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Mohammed bin Salman: Saudi Crown Prince warns against intensifying the Iran conflict

2019-09-30T08:29:22.228Z

An escalation in the Iran conflict would have serious consequences for the global economy, warns the Saudi Crown Prince Mohammed bin Salman. From the world community, he calls for resolute action against Tehran.




Following the alleged attacks by Iran on key oil refineries in Saudi Arabia, the conflict threatens to escalate again. But that would have a devastating impact on the global economy, warns Saudi Crown Prince Mohammed bin Salman now.

"If the world does not take strong and determined measures to deter Iran, then we will see further escalations that threaten the interests of the world," said the Crown Prince in an interview broadcast on Sunday by US broadcaster CBC News. "Oil supply will be cut off and oil prices will rise to unimaginably high numbers that we have not seen in our lives."

In mid-September, an important oil plant had been attacked in Saudi Arabia. Germany, France and the UK followed the US assessment last week that Iran was responsible for the attack.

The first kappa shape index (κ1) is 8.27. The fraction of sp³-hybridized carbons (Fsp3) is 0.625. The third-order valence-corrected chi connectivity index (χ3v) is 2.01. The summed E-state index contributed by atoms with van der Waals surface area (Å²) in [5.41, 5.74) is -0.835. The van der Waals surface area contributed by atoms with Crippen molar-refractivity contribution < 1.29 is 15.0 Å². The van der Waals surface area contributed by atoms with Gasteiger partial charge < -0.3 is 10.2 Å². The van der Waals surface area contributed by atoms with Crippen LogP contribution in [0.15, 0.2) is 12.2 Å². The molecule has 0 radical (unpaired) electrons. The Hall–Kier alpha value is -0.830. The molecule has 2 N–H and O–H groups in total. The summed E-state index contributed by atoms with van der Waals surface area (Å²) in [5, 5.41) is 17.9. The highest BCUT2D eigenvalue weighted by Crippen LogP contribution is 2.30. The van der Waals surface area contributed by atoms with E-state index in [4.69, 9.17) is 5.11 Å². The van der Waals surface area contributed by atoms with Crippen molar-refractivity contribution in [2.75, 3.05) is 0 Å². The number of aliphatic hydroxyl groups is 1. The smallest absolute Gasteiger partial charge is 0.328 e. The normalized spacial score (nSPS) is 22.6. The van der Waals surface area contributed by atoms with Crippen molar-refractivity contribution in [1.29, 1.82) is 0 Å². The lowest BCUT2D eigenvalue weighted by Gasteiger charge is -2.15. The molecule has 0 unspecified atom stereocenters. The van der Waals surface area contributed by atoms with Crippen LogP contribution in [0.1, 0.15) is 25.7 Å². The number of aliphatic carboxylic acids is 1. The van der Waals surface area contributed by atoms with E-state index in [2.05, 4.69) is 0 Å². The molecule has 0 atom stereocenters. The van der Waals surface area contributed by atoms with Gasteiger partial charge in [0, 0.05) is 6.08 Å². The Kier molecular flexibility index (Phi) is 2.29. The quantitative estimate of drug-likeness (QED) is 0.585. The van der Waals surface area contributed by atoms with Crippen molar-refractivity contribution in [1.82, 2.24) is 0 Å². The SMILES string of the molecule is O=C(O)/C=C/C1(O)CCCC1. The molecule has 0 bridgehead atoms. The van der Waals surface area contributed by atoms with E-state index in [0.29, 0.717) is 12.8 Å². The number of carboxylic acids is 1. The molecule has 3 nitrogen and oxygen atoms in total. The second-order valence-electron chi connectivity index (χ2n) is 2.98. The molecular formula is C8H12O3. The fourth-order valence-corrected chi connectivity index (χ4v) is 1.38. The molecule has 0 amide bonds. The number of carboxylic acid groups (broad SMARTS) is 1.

Attacks on oil plants have been "stupid"

The attacks on the oil plants called Mohammed as "stupid". Originally, the Iran-supported Houthi rebels in Yemen were known for the attack, which was considered by the US, however, as a false confession. The government in Tehran, however, rejects the allegations.

The attack did not hit the heart of the Saudi Arabian energy industry, but the heart of the global energy industry, bin Salman said. He added, "A political and peaceful solution is much better than a military one." Everyone wanted a new deal with Iran, but the government did not want to go to the negotiating table. If Iran stopped supporting the Houthis in Yemen, a political solution would be much easier to achieve - today rather than tomorrow.

Saudi Arabia joined the war in southern neighboring Yemen in March 2015 with other Arab states. The Sunni kingdom wants to push back the influence of its Shiite arch rival, Iran, who supports the Houthis.

Source: spiegel

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